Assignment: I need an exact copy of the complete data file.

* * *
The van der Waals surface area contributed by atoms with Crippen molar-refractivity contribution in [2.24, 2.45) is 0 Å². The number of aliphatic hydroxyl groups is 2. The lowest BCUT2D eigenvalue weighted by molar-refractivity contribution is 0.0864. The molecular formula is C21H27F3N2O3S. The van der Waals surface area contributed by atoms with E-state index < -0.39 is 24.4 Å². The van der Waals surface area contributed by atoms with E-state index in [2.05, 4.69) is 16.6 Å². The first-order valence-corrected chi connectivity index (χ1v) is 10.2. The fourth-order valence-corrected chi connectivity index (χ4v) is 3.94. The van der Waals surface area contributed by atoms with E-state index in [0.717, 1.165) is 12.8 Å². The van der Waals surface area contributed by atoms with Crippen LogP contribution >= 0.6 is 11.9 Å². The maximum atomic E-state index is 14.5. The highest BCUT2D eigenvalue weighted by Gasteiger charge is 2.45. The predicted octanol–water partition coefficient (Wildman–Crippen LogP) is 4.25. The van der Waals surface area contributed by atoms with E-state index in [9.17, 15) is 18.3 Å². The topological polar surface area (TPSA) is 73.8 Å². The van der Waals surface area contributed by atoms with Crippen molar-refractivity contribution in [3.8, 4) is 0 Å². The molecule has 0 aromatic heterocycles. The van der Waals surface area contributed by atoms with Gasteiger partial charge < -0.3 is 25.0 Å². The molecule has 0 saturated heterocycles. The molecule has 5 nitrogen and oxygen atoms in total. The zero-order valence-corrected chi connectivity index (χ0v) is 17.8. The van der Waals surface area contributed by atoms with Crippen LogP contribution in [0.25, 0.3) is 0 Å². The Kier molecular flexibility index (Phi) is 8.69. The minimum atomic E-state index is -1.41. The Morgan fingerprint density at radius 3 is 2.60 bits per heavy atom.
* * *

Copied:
The van der Waals surface area contributed by atoms with Crippen molar-refractivity contribution in [2.24, 2.45) is 0 Å². The number of aliphatic hydroxyl groups is 2. The lowest BCUT2D eigenvalue weighted by molar-refractivity contribution is 0.0864. The molecular formula is C21H27F3N2O3S. The van der Waals surface area contributed by atoms with E-state index < -0.39 is 24.4 Å². The van der Waals surface area contributed by atoms with E-state index in [2.05, 4.69) is 16.6 Å². The first-order valence-corrected chi connectivity index (χ1v) is 10.2. The fourth-order valence-corrected chi connectivity index (χ4v) is 3.94. The van der Waals surface area contributed by atoms with E-state index in [0.717, 1.165) is 12.8 Å². The van der Waals surface area contributed by atoms with Crippen LogP contribution >= 0.6 is 11.9 Å². The maximum atomic E-state index is 14.5. The highest BCUT2D eigenvalue weighted by Gasteiger charge is 2.45. The predicted octanol–water partition coefficient (Wildman–Crippen LogP) is 4.25. The van der Waals surface area contributed by atoms with E-state index in [9.17, 15) is 18.3 Å². The topological polar surface area (TPSA) is 73.8 Å². The van der Waals surface area contributed by atoms with Crippen molar-refractivity contribution in [3.8, 4) is 0 Å². The molecule has 0 aromatic heterocycles. The van der Waals surface area contributed by atoms with Gasteiger partial charge < -0.3 is 25.0 Å². The molecule has 0 saturated heterocycles. The molecule has 5 nitrogen and oxygen atoms in total. The zero-order valence-corrected chi connectivity index (χ0v) is 17.8. The van der Waals surface area contributed by atoms with Crippen LogP contribution in [0.25, 0.3) is 0 Å². The Kier molecular flexibility index (Phi) is 8.69. The minimum atomic E-state index is -1.41. The Morgan fingerprint density at radius 3 is 2.60 bits per heavy atom.